INTRODUCTION: This study aims to determine the prevalence of congenitally missing permanent teeth in children between the ages of 5-14 and resident in İstanbul.
METHODS: The clinical and radiological records of patients aged 7-14 years were evaluated retrospectively by examining the presence of tooth deficiency, localization and distribution on gender. The data obtained were evaluated statistically by the Fisher-exact Chi-Square test.
RESULTS: It was determined that 1604 of a total of 19218 children whose records were examined had congenitally missing permanent teeth, 51.37% of these missing teeth were hypodontia and 0.18% were oligodontia. Congenital tooth deficiency was found more in female (51.99%) than male (48.01%). The most common congenitally missing permanent teeth were maxillary second premolar (40.19%), maxillary lateral incisor (25.20%), and maxillary 2nd premolar teeth (20.06%) respectively and the least common were maxillary and mandibular 2nd molar teeth (0.03%). Mandibular 2nd premolar missing teeth were more frequently incident in females (54.48%) compared to males and there was a statistically significant difference (p<0.05). Similarly, maxillary lateral incisor missing tooth was found to be more frequent in females (54.03%) and there was a statistically significant difference (p<0.05).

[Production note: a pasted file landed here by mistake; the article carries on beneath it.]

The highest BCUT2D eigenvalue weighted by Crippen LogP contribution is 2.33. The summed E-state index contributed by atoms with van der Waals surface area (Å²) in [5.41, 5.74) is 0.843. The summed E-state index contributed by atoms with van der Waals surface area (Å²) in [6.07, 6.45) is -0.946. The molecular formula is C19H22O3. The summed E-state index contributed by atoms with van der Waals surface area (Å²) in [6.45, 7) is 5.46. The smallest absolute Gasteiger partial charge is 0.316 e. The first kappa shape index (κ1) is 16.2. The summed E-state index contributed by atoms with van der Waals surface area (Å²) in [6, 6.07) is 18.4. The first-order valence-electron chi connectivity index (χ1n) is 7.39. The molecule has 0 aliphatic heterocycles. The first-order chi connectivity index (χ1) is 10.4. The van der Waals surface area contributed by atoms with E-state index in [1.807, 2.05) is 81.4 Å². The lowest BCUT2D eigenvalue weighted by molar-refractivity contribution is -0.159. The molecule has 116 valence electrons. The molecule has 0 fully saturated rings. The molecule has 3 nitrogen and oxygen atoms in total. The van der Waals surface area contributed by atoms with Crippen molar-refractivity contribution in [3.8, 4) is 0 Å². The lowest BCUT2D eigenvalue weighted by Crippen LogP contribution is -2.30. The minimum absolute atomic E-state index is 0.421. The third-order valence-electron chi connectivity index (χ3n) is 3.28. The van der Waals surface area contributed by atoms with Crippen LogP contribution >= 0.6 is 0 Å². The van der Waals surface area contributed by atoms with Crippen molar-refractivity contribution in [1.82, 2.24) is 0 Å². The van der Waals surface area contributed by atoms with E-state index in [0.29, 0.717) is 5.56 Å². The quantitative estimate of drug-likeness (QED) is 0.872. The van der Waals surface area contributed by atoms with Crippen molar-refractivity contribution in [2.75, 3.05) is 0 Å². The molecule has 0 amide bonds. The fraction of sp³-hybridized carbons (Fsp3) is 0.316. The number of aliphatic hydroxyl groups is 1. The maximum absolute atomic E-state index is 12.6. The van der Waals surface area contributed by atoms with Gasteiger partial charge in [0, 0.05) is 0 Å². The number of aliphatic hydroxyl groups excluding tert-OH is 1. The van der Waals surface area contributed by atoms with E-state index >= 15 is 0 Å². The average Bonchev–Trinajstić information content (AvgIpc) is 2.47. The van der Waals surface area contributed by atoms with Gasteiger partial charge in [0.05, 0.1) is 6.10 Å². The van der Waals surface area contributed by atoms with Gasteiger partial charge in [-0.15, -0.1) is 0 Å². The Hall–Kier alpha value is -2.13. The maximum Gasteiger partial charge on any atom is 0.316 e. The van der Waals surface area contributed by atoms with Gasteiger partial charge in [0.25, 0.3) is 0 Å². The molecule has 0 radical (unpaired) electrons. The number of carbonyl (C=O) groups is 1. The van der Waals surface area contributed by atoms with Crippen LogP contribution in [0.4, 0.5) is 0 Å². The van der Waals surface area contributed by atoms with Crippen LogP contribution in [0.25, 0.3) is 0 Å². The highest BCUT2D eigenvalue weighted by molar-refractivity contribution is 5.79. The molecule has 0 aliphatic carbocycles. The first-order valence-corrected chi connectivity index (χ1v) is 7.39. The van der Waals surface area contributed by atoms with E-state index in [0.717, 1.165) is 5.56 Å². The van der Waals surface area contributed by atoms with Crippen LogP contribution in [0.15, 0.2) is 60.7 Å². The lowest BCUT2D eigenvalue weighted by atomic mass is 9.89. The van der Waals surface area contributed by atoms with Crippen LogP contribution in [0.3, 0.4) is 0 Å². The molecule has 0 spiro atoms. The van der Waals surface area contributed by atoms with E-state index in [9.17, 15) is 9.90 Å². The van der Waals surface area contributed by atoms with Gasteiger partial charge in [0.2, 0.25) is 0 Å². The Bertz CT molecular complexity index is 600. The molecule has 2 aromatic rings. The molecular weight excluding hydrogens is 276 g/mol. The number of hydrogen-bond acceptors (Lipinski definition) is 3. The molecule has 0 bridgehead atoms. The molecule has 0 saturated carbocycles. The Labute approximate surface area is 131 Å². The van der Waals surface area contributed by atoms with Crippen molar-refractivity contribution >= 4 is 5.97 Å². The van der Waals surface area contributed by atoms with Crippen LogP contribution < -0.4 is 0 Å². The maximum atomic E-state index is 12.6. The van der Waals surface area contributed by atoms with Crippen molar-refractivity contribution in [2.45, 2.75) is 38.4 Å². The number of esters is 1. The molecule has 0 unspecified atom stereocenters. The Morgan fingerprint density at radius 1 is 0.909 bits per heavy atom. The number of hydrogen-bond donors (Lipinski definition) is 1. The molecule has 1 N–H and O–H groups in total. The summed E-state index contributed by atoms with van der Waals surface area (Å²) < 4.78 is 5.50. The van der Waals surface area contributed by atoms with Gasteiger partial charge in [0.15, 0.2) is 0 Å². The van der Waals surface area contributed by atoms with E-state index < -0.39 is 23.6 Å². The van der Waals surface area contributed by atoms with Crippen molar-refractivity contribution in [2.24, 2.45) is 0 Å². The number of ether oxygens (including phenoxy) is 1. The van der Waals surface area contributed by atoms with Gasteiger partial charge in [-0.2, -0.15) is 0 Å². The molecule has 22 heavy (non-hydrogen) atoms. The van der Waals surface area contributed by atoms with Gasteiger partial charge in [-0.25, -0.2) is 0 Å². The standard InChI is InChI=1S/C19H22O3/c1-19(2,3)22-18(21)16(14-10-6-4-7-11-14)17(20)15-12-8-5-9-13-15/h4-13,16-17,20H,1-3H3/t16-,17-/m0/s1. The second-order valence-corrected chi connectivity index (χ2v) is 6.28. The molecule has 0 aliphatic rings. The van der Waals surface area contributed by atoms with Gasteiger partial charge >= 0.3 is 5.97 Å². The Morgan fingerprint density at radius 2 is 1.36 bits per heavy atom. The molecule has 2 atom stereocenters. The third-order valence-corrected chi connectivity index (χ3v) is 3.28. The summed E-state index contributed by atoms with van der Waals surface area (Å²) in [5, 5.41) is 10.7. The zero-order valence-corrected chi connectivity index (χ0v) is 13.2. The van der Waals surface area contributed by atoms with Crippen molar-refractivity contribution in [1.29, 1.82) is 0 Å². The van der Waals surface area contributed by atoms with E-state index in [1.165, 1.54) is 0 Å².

DISCUSSION AND CONCLUSION: Detailed clinical and radiological examinations play a major role in the diagnosis and treatment of congenitally missing teeth and are of the essence in terms of early diagnosis of congenitally missing teeth and treatment planning.